27. The various provisions of these terms and conditions are severable and if any provision is held to be invalid or unenforceable by any court of competent jurisdiction then such invalidity or unenforceability shall not affect the remaining provisions.
  28. If these terms and conditions are not accepted in full, use of the LRB Website must be terminated immediately.

Earlier this year I went to Picardy, heading for a tiny, skewed, rectangle I’d drawn on a map of northern France. Here, north of Bray-sur-Somme, south of Albert, in the countryside around Méaulte, Suzanne, Carnoy, Fricourt and Mametz, was where my father lived from August 1915 to March 1917. It isn’t on the Poppy Trail or the official Circuit of Remembrance. I wanted to scan horizons, plot distances, think back. Each nondescript name denotes a place destroyed, now a blank canvas of gigantic undifferentiated fields, with a slight queasy swell, and occasional woods, like ink splats on blotting paper. On that dank April morning there were only two distant figures in the entire landscape, masked by mist, and carrying shotguns.

My father died suddenly when I was twenty. He was in his early seventies, wrung out by a military career beginning on the Somme and ending after Dunkirk. Seen off-guard, a slight man with a surprisingly loud voice, he often looked drawn, tense. But it was too soon for me to ask questions, too late for him to answer them.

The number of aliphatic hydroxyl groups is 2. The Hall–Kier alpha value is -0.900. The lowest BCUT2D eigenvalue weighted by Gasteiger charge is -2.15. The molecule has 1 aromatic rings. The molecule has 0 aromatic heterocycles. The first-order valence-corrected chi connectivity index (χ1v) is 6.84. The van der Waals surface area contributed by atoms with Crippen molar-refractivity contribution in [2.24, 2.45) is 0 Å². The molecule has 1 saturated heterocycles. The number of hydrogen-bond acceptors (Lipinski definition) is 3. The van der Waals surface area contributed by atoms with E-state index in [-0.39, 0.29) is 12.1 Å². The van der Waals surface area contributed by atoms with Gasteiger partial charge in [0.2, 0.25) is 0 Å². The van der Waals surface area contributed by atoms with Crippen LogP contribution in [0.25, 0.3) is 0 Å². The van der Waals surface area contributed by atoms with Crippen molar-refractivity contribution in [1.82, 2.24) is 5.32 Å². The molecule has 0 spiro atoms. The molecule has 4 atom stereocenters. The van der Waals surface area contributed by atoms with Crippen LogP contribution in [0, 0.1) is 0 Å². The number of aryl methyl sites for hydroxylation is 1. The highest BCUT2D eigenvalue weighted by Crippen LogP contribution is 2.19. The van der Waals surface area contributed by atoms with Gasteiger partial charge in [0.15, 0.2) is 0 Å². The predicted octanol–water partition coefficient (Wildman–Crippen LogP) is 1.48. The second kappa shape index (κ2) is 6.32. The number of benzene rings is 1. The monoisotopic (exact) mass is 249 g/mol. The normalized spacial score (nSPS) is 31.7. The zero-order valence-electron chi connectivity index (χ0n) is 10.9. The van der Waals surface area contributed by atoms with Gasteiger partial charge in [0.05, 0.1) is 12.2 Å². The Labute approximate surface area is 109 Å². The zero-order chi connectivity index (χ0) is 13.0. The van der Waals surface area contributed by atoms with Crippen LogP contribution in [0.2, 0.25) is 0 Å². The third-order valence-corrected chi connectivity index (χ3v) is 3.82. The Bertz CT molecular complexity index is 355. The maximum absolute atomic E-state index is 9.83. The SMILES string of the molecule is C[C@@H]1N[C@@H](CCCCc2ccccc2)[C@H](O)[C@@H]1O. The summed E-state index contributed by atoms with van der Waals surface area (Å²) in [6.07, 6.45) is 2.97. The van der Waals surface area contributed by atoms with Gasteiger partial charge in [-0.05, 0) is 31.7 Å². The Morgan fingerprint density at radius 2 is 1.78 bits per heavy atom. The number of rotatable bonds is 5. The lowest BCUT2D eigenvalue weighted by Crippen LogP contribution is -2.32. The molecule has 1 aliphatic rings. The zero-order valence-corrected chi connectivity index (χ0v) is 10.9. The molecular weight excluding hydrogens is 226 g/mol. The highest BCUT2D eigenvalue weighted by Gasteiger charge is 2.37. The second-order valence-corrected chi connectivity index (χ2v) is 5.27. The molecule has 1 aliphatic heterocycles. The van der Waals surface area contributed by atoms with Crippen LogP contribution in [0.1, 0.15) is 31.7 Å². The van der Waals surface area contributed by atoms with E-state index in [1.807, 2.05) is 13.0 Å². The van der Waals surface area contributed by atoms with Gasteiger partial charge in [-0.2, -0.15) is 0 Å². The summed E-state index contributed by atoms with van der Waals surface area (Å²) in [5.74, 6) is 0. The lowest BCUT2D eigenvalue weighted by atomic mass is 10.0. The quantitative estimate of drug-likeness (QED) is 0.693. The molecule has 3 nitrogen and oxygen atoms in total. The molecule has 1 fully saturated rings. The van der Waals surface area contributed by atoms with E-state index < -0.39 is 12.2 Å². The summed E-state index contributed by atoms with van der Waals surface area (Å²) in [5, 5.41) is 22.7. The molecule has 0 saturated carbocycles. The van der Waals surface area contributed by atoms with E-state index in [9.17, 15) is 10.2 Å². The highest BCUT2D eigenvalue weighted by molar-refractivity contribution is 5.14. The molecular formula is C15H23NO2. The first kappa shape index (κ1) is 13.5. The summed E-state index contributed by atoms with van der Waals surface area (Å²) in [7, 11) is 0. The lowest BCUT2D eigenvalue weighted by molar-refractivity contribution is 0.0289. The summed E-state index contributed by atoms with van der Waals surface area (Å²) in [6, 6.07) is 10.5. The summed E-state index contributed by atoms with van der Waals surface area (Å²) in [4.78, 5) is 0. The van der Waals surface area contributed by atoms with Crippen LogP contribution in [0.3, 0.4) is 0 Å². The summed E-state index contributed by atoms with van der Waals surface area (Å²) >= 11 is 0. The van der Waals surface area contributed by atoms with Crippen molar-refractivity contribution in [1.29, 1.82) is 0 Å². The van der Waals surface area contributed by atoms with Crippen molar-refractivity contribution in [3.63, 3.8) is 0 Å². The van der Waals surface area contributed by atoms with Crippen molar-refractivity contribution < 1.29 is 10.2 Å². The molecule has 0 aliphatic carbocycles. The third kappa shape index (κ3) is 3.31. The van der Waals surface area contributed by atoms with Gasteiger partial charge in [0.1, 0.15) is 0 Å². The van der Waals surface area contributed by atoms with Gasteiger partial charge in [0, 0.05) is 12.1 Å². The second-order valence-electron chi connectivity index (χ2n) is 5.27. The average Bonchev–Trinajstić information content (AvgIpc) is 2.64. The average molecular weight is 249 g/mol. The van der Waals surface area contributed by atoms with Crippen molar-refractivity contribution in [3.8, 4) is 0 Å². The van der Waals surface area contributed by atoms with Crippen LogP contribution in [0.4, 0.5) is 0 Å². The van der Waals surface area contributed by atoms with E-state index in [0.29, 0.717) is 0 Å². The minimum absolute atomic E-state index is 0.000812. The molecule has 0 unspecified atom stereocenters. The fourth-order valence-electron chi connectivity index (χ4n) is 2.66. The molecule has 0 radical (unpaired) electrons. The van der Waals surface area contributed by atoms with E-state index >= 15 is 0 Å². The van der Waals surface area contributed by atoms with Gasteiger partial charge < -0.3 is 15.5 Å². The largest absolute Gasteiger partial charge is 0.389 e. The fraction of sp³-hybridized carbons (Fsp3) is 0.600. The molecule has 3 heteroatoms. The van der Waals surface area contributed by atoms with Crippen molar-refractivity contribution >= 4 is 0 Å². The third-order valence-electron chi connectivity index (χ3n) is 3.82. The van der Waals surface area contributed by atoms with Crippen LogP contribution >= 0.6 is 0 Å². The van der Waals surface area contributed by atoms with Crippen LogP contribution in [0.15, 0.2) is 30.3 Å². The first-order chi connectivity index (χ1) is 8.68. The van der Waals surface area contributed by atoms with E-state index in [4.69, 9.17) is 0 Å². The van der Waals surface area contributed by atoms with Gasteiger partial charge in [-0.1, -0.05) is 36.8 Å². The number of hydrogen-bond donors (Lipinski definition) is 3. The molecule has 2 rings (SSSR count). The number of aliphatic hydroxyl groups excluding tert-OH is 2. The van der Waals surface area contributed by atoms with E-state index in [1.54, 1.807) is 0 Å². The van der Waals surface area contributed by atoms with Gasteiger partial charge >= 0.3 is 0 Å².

In the late 1960s, I was a student in London and neither at an age nor in the mood for retrospection. The 1914-18 war went unmentioned at home. In April 1918 my father was wounded in the leg and invalided home for several months. Yet he neither limped nor complained of pain. It was the least of his injuries. If I’d asked him about the screams I sometimes heard at night or his odd speech tic I’m sure he’d have been, at best, evasive.

There were other, larger questions I might have put to him, and which he might have been even less willing to answer. He would probably have been bemused to be asked to justify what he and his fellow schoolboys were fighting for. Why didn’t the waste of life in pursuit of blurred objectives and inchoate arguments raise its own urgent questions? But they were an immature generation in the case of the officer class, sheltered believers in empire, deference and loyalty. Second Lieutenant Robert Darley, gazetted in the Royal Regiment of Artillery on 10 February 1915, followed in his father’s footsteps. Born in 1859, George saw action in the Boer War.